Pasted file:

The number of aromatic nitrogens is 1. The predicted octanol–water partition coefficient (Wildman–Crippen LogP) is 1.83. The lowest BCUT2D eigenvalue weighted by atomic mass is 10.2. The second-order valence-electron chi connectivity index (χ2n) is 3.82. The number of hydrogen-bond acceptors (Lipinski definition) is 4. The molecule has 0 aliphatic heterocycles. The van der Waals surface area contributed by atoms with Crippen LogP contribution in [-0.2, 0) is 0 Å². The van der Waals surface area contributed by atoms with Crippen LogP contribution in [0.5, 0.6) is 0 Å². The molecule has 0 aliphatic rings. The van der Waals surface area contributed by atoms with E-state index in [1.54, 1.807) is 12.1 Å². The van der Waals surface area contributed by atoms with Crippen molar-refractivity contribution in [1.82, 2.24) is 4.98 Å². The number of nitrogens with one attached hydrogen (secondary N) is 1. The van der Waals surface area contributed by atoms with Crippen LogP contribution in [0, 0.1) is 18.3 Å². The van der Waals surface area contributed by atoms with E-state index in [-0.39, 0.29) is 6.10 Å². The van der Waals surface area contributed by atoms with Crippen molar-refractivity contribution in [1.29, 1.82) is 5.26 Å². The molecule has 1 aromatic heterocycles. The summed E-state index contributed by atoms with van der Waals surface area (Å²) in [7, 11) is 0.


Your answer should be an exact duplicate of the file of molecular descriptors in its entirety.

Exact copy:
The number of aromatic nitrogens is 1. The predicted octanol–water partition coefficient (Wildman–Crippen LogP) is 1.83. The lowest BCUT2D eigenvalue weighted by atomic mass is 10.2. The second-order valence-electron chi connectivity index (χ2n) is 3.82. The number of hydrogen-bond acceptors (Lipinski definition) is 4. The molecule has 0 aliphatic heterocycles. The van der Waals surface area contributed by atoms with Crippen LogP contribution in [-0.2, 0) is 0 Å². The van der Waals surface area contributed by atoms with Crippen LogP contribution in [0.5, 0.6) is 0 Å². The molecule has 0 aliphatic rings. The van der Waals surface area contributed by atoms with E-state index in [1.54, 1.807) is 12.1 Å². The van der Waals surface area contributed by atoms with Crippen molar-refractivity contribution in [1.82, 2.24) is 4.98 Å². The number of nitrogens with one attached hydrogen (secondary N) is 1. The van der Waals surface area contributed by atoms with Crippen LogP contribution in [0, 0.1) is 18.3 Å². The van der Waals surface area contributed by atoms with E-state index in [-0.39, 0.29) is 6.10 Å². The van der Waals surface area contributed by atoms with Crippen molar-refractivity contribution in [1.29, 1.82) is 5.26 Å². The molecule has 1 aromatic heterocycles. The summed E-state index contributed by atoms with van der Waals surface area (Å²) in [7, 11) is 0.